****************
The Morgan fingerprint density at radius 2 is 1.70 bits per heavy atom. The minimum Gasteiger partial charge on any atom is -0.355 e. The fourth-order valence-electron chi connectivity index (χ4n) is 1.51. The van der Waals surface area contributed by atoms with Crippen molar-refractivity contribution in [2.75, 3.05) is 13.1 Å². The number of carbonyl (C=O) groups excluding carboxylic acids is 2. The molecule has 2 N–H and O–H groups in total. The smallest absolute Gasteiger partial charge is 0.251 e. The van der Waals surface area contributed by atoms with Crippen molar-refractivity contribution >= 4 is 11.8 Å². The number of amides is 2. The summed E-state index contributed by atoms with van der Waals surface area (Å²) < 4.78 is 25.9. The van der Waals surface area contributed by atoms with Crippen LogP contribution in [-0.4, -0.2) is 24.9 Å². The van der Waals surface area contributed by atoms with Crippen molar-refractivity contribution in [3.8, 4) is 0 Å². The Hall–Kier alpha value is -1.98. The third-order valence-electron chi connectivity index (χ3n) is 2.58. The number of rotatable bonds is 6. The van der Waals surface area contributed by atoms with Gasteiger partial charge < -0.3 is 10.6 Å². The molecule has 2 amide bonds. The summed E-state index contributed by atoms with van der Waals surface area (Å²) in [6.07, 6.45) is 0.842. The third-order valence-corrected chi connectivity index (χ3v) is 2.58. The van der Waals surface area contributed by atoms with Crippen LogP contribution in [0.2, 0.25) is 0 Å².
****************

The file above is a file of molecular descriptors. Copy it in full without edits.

The Morgan fingerprint density at radius 2 is 1.70 bits per heavy atom. The minimum Gasteiger partial charge on any atom is -0.355 e. The fourth-order valence-electron chi connectivity index (χ4n) is 1.51. The van der Waals surface area contributed by atoms with Crippen molar-refractivity contribution in [2.75, 3.05) is 13.1 Å². The number of carbonyl (C=O) groups excluding carboxylic acids is 2. The molecule has 2 N–H and O–H groups in total. The smallest absolute Gasteiger partial charge is 0.251 e. The van der Waals surface area contributed by atoms with Crippen molar-refractivity contribution >= 4 is 11.8 Å². The number of amides is 2. The summed E-state index contributed by atoms with van der Waals surface area (Å²) < 4.78 is 25.9. The van der Waals surface area contributed by atoms with Crippen LogP contribution in [-0.4, -0.2) is 24.9 Å². The van der Waals surface area contributed by atoms with Crippen molar-refractivity contribution in [3.8, 4) is 0 Å². The Hall–Kier alpha value is -1.98. The third-order valence-electron chi connectivity index (χ3n) is 2.58. The number of rotatable bonds is 6. The van der Waals surface area contributed by atoms with Gasteiger partial charge < -0.3 is 10.6 Å². The molecule has 2 amide bonds. The summed E-state index contributed by atoms with van der Waals surface area (Å²) in [6.07, 6.45) is 0.842. The third-order valence-corrected chi connectivity index (χ3v) is 2.58. The van der Waals surface area contributed by atoms with Crippen LogP contribution in [0.2, 0.25) is 0 Å².